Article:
(BIVN) – There are mixed messages regarding a deal that would allow Mauna Kea observatory staff, as well as one car for Hawaiian practitioners, access to the mountain.
On Sunday, Kahoʻokahi Kanuha – a leader in the Thirty Meter Telescope opposition movement – announced that a deal had been reached. The Mauna Kea Access Road was closed two weeks ago to ensure safe passage for TMT construction crews but has been blocked by opponents of the project ever since.
“The state has accepted the deal, allowing one carload of TMT opposition up the mountain for cultural purposes in exchange for access for all observatory technicians to access the summit area,” Kanuha said during a press conference.
“From here on out, those who wish to perform maintenance on the telescopes will have unobstructed access to the Mauna. We have made an agreement,” Kanuha explained. “They will gave us the name of the telescope and the amount of the individuals going up to the mountain. That will be checked and confirmed. And upon confirmation they will have access. In return, we have been granted access of one vehicle a day.”
There have been some reports of observatory personnel accessing the mountain since that time.
However, the Maunakea Observatories refute the claim that a deal has been made.
“Contrary to recent reports, the Maunakea Observatories have not made a deal with activists for ongoing access to our telescope facilities,” wrote Jessica Dempsey, the deputy director of the East Asian Observatory, in a media release issued on Monday. “Since the Maunakea Observatories’ directors made the joint decision to remove all remaining personnel from Maunakea on Tuesday, July 16, there has been no consistent staff presence at our telescope facilities to provide the kind of regular maintenance required by our complex systems and delicate instrumentation.”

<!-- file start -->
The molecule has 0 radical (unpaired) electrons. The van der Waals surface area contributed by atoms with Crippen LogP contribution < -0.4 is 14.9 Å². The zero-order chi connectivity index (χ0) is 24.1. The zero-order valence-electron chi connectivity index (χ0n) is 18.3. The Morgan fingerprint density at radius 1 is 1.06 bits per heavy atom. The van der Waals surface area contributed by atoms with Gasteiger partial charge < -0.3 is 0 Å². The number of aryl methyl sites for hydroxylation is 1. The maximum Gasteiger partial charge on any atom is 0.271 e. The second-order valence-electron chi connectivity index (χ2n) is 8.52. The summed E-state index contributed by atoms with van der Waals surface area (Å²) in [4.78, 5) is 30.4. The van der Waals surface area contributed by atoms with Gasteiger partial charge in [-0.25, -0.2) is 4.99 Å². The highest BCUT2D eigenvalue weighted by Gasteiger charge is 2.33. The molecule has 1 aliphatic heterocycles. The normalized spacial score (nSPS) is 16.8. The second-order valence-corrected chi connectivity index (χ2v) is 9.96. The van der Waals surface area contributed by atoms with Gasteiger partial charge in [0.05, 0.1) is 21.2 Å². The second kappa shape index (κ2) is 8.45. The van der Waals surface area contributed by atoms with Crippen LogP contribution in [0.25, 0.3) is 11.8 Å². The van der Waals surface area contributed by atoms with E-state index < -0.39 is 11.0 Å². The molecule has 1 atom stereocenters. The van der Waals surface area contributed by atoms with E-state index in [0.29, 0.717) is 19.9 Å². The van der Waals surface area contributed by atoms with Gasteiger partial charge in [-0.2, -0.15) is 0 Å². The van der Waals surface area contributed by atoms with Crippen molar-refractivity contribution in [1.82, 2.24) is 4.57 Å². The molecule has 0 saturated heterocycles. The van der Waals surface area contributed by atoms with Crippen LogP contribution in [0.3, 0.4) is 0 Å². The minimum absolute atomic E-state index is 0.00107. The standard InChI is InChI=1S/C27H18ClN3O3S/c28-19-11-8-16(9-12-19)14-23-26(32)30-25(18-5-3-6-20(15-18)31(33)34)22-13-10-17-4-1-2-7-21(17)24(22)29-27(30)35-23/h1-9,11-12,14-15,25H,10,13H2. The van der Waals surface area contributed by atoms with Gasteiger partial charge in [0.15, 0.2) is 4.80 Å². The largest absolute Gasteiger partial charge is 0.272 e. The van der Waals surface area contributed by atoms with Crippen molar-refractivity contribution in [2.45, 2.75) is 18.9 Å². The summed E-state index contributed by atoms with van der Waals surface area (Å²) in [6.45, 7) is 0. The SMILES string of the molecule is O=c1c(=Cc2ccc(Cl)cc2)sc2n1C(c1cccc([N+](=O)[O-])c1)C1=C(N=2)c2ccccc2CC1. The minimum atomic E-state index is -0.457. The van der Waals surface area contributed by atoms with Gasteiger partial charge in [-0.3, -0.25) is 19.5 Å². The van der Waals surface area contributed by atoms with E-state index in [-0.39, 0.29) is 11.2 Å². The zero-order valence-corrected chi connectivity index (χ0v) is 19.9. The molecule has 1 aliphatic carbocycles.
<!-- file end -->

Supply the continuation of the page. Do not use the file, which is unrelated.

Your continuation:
We continue to closely monitor the health of our telescopes remotely from our base facilities. As issues that are critically time-sensitive are identified for technology that is at risk of significant damage, the Observatories notify law enforcement and the Office of Maunakea Management. If law enforcement tells the Observatories that our staff will not be blocked from entering and exiting the Maunakea Access Road, the Observatory directors carefully assess the situation and, if the safety risk is determined to be low, send a small crew of the smallest number of technicians needed to successfully complete the work required.
These efforts are urgent technical work required to prevent irreversible damage to the telescopes and instruments. With the current level of access, the Observatories are still unable to resume operations.
For regular operations, our observatories need safe, consistent access to our facilities for not only technicians, but all of our staff — and our local contractors and vendors — in order to keep our facilities functional.
The Maunakea Observatories continue to support the efforts of state and county law enforcement to restore safe and reliable conditions on the Maunakea Access Road.
Hawaiʻi County Mayor Harry Kim plans to hold a press conference today at 2 p.m.
UPDATE: On reports of a deal being reached, the office of the Hawaiʻi County mayor said “that story is inaccurate”.
UPDATE: The state, however, has confirmed that an agreement was made. “In order to enable at least some access by observatory technicians, limited access has been granted to cultural practitioners blocking the road,” said Dan Dennison, the Senior Communications Manager for the Hawaiʻi Department of Land & Natural Resources. “The observatories are not parties to this conversation,” he added.